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  • Candace Caddick

Excerpt from Guidebook about Politics and Taxes

Guidebook to the Future: Practical Advice for a Changing World

The Guidebook to the Future covers the current relationship of elected representatives to the electorate, before talking about how it will change. The archangelic authors also talked about taxes in the same paragraphs because government and taxes are intertwined. I thought today would be a good day to finally put a book excerpt up as an article.  This book covers a lot of different subjects and the table of contents is here:

Because everything is changing now, the established political systems across the world will also begin to change. Today countries can have populations in the millions with relatively few people in the central governments. Many of the decisions taken by politicians on behalf of local areas can be counter-productive. People are once again in the position of working for others, this time to earn enough money for taxes and it’s very hard to change this situation. Think about whom is taking advantage of your labour and the associated energy of enforced slavery, the unhappiness of slaves and the lack of light present in those who live off the work of others.

In the beginning of civic government men came together to organise services such as schools and fire fighting. These days it’s been forgotten what tax is for or how to use it. Taxes are to pay for services that benefit the whole community such as roads and hospitals. You live in communities of people, send your tax money away to the centre and have little say in how it is spent locally. This isn’t just about taxes; involvement in your own community strengthens it and you stop being a powerless bystander. The community stands a better chance of getting what it needs when local people participate in organising and choosing services.

There are many reasons why this does not happen already, including the fact that you are all so busy that it is a relief to hand any job over to someone else. Your lives are not balanced. We’re talking about working alongside others and taking responsibility for the community and environment you live in. This isn’t about service to others so much as helping yourselves by making local choices, sharing and joining together. You are one soul and every action that brings you closer together is going in the right direction.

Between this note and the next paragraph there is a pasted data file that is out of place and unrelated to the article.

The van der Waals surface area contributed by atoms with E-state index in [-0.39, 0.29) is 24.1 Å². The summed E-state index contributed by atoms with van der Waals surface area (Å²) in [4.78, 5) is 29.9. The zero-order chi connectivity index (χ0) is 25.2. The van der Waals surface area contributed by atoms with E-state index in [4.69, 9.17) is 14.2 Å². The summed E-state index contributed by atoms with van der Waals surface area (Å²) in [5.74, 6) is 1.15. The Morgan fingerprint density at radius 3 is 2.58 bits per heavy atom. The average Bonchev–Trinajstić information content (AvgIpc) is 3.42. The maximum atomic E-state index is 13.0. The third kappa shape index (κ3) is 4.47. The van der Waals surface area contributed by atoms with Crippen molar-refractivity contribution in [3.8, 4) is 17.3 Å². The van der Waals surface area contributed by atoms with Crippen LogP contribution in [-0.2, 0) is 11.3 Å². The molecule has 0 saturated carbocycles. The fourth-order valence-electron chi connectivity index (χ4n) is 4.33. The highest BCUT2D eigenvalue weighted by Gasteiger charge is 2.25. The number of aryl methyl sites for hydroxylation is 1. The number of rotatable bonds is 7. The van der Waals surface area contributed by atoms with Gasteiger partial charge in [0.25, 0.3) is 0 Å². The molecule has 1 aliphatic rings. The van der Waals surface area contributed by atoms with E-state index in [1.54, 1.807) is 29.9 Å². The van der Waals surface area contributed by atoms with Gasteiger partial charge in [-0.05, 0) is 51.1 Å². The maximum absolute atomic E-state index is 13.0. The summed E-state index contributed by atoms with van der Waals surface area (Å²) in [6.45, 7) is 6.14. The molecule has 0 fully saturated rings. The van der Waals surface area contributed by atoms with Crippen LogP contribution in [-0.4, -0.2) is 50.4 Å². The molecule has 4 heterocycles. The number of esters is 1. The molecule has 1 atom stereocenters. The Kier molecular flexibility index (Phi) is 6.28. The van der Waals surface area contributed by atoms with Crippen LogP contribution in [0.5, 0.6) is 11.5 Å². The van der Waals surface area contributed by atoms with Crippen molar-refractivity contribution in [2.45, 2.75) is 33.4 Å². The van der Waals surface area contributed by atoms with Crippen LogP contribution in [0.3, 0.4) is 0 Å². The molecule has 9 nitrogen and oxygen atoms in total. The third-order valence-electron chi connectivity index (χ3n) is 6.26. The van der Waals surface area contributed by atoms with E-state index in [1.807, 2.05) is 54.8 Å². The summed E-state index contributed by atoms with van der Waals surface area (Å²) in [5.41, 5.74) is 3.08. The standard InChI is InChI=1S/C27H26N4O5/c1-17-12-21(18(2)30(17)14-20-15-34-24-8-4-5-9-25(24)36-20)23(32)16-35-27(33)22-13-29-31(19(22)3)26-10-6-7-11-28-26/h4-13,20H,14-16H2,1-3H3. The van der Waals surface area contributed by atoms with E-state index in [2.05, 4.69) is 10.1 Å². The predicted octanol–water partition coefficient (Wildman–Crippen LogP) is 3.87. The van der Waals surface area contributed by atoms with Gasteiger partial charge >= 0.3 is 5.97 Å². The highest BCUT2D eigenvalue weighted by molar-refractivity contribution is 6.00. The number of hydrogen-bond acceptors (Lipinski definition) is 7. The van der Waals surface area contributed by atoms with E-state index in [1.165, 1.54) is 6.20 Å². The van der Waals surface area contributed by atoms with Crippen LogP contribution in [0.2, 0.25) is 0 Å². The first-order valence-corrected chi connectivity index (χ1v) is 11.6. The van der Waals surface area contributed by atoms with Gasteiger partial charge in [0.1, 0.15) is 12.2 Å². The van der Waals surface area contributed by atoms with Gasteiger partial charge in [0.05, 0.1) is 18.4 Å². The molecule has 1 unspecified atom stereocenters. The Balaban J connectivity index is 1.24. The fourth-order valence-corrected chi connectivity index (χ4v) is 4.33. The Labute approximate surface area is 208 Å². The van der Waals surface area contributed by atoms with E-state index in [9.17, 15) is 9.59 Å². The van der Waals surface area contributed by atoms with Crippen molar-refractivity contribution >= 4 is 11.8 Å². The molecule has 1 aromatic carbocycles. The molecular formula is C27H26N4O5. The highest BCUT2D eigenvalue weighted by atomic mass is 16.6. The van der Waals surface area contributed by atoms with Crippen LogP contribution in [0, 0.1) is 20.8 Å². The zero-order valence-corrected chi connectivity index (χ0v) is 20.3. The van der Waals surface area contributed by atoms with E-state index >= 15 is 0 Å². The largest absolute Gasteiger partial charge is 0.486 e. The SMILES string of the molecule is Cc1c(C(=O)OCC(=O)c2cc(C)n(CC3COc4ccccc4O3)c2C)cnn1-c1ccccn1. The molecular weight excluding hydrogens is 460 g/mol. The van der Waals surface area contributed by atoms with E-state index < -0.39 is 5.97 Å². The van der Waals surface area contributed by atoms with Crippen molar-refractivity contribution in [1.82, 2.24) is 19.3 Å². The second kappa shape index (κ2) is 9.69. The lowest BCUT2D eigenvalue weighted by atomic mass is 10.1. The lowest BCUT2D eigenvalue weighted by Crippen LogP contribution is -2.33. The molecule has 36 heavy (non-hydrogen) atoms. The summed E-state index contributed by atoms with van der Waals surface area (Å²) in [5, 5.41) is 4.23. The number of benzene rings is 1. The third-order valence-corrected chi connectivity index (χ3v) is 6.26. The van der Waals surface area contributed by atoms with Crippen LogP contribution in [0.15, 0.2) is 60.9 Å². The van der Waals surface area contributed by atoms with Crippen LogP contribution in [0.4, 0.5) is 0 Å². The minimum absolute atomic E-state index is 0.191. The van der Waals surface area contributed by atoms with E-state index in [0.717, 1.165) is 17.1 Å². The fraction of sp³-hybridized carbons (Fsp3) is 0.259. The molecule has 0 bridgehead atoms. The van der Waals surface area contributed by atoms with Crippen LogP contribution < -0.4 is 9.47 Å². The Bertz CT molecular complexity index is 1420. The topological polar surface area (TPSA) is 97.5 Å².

In the past you tried different forms of government, and many of you in the West belong to systems where you each vote for someone to represent you in the capital. In democracies you are often represented by one person, and many of these representatives do not fully devote themselves to the electorate. For representatives in many countries it has become a very lucrative career with high rewards. The representative becomes distanced from those who elected them, and most of the time is spent with their new colleagues in the capital and not with the electorate. Developing their own interests and career connections within their new community of elected representatives is normal, and they jostle for position among themselves. They haven’t forgotten their constituencies, but they no longer consort with them. It’s become two-tiered, with the electorate one step further away.  Once in power they can be lost to those who elected them.

Today your representatives are the ones who have the greatest influence on how tax money is spent locally. This is one of the main reasons you are represented, to divide up the taxes that were collected. Their own financial interests are tied in with their new position, and their decisions for the rest of you can be based on trade-offs with other representatives. These are some of the conversations we sometimes refer to as taking place behind closed doors. In the end you are told that jobs or money are not coming your way, but you rarely know the real reason why. Politics today, from a dictatorship to democracy exploits the common man in large part due to this central pot of money paid in taxation…

Fortunately this will change, and in some countries is already changing now. Also, Belgium is doing just fine without any elected government at all during the last year.

©Candace Caddick


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